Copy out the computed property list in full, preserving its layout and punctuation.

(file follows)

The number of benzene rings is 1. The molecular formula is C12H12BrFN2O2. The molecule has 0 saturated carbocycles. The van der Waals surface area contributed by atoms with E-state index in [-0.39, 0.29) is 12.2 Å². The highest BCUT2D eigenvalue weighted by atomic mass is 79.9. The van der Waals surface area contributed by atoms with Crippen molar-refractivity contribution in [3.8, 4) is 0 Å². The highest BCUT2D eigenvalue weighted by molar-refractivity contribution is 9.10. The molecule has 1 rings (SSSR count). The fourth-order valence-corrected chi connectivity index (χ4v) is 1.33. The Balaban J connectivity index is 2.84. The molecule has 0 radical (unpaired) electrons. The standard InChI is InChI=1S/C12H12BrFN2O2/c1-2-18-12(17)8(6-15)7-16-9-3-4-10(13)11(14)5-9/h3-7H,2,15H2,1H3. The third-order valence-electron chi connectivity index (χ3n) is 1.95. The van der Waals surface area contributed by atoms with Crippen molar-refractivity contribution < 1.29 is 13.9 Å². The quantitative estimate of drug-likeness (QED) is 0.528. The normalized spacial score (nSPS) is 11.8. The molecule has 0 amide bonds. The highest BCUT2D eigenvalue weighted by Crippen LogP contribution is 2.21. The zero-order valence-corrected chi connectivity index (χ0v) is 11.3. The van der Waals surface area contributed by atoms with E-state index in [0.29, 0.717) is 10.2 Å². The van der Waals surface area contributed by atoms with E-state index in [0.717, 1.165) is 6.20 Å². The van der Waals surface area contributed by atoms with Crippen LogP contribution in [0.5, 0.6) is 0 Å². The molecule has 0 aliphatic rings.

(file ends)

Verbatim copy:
The number of benzene rings is 1. The molecular formula is C12H12BrFN2O2. The molecule has 0 saturated carbocycles. The van der Waals surface area contributed by atoms with E-state index in [-0.39, 0.29) is 12.2 Å². The highest BCUT2D eigenvalue weighted by atomic mass is 79.9. The van der Waals surface area contributed by atoms with Crippen molar-refractivity contribution in [3.8, 4) is 0 Å². The highest BCUT2D eigenvalue weighted by molar-refractivity contribution is 9.10. The molecule has 1 rings (SSSR count). The fourth-order valence-corrected chi connectivity index (χ4v) is 1.33. The Balaban J connectivity index is 2.84. The molecule has 0 radical (unpaired) electrons. The standard InChI is InChI=1S/C12H12BrFN2O2/c1-2-18-12(17)8(6-15)7-16-9-3-4-10(13)11(14)5-9/h3-7H,2,15H2,1H3. The third-order valence-electron chi connectivity index (χ3n) is 1.95. The van der Waals surface area contributed by atoms with Crippen molar-refractivity contribution < 1.29 is 13.9 Å². The quantitative estimate of drug-likeness (QED) is 0.528. The normalized spacial score (nSPS) is 11.8. The molecule has 0 amide bonds. The highest BCUT2D eigenvalue weighted by Crippen LogP contribution is 2.21. The zero-order valence-corrected chi connectivity index (χ0v) is 11.3. The van der Waals surface area contributed by atoms with E-state index in [0.29, 0.717) is 10.2 Å². The van der Waals surface area contributed by atoms with E-state index in [0.717, 1.165) is 6.20 Å². The van der Waals surface area contributed by atoms with Crippen LogP contribution in [0.5, 0.6) is 0 Å². The molecule has 0 aliphatic rings.